Frege was frustrated by the use of natural language to describe mathematics. In the preface to his Begriffsschrift he says:

"I found the inadequacy of language to be an obstacle; no matter how unwieldy the expressions I was ready to accept, I was less and less able, as the relations became more and more complex, to attain the precision that my purpose required."

Frege therefore presented in his Begriffsschrift, the first extensive formalisation of logic giving logical concepts via symbols rather than natural language and gave us the first general definition of functions. Frege developed things further in his Grundlagen and Grundgesetze der Arithmetik which could handle elementary arithmetic, set theory, logic, and quantification. In his Grundlagen der Arithmetik, Frege argued that mathematics can be seen as a branch of logic. In his Grundgesetze der Arithmetik, he described the elementary parts of arithmetic within an extension of the logical framework of Begriffsschrift. Frege's tradition was followed by many others: (Russell, Whitehead, Ackermann, Hilbert, etc.). However, Russell discovered a paradox in Frege's work and proposed type theory as a remedy. Type theory later on played an influential role in the semantics of natural and programming languages. But, unfortunately, the direction taken by Frege and Russell did not appeal to the mathematicians.

- Logical languages do not have linguistic categories.
- Logical languages are not a satisfactory communication medium.
- Worst of all, a logician's formalization of a mathematical text loses the original structure and is thus of little use to ordinary mathematicians.

In the second half of the twentieth century, programming languages were being developed and this led to the creation of softwares, systems and tools to computerize and check mathematics on the computer, and to give some help and assistance to teachers, students, and users of mathematics. But, a mathematical text is structured differently from a machine-checked text proving the same facts. Making the latter involves extensive knowledge and many choices:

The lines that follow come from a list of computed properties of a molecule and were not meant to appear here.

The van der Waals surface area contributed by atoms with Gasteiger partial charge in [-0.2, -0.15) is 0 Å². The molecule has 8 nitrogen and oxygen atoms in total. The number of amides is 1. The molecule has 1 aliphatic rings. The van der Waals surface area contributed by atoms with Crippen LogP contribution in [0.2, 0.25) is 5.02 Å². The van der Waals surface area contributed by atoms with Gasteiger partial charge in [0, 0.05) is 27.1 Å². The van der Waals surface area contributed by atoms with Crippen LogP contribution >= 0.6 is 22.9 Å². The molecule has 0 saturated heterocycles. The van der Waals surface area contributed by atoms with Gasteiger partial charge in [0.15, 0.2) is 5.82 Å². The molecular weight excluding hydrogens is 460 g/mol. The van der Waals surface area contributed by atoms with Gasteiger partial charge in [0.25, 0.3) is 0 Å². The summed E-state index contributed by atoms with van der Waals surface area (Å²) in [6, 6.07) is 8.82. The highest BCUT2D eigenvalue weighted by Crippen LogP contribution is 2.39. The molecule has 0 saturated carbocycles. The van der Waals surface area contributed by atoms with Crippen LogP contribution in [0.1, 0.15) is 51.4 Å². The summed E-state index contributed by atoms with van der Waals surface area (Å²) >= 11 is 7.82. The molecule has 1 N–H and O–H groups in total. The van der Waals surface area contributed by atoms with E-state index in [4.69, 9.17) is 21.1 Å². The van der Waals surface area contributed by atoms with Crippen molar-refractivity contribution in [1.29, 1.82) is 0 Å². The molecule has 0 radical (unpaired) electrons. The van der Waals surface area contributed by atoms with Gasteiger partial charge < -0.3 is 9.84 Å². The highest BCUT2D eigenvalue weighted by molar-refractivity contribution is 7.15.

- The Choice of the underlying logic (first/second order?, constructive/classical?, etc.)
- The Choice of how to implement concepts (equational reasoning, induction, etc.).
- The Choice of the proof checker: Coq, Isabelle, PVS, Mizar, etc.

- An informal mathematical proof will cause headaches as it is hard to turn in one big step into a (series of) syntactic proof expressions.
- During the checking of mathematics, the informal proof is replaced by a complete proof where every detail is spelled out. Very long expressions replace the clear mathematical text and this is useless to ordinary mathematicians.

In this tutorial, I argue that both the logic for mathematics and the computation of mathematics have forgotten the language of the mathematician and especially the natural language part. I then provide a language simply based on functions which I show to be the underlying part of the mathematician's vernacular and show how the original mathematical text is an interleaved version of this function part together with the natural language part. The main observation is that so far, during the formalisation and implementation of the natural language texts of mathematics, huge jumps have been made which left the mathematicians behind and which ignored natural language. I argue that it is important for the linguist, mathematician, computer scientist and logician to co-operate in order to formalise and computerise the original natural language texts of mathematics.

Although we only consider texts from mathematics, the method described here can also be applied to other domain specific texts written in natural language.

It is expected that participants in the seminar will have a basic understanding of set theory, functions and statements of predicate logic. Luisa Marti has given a good list of exercises to prepare readers in this area.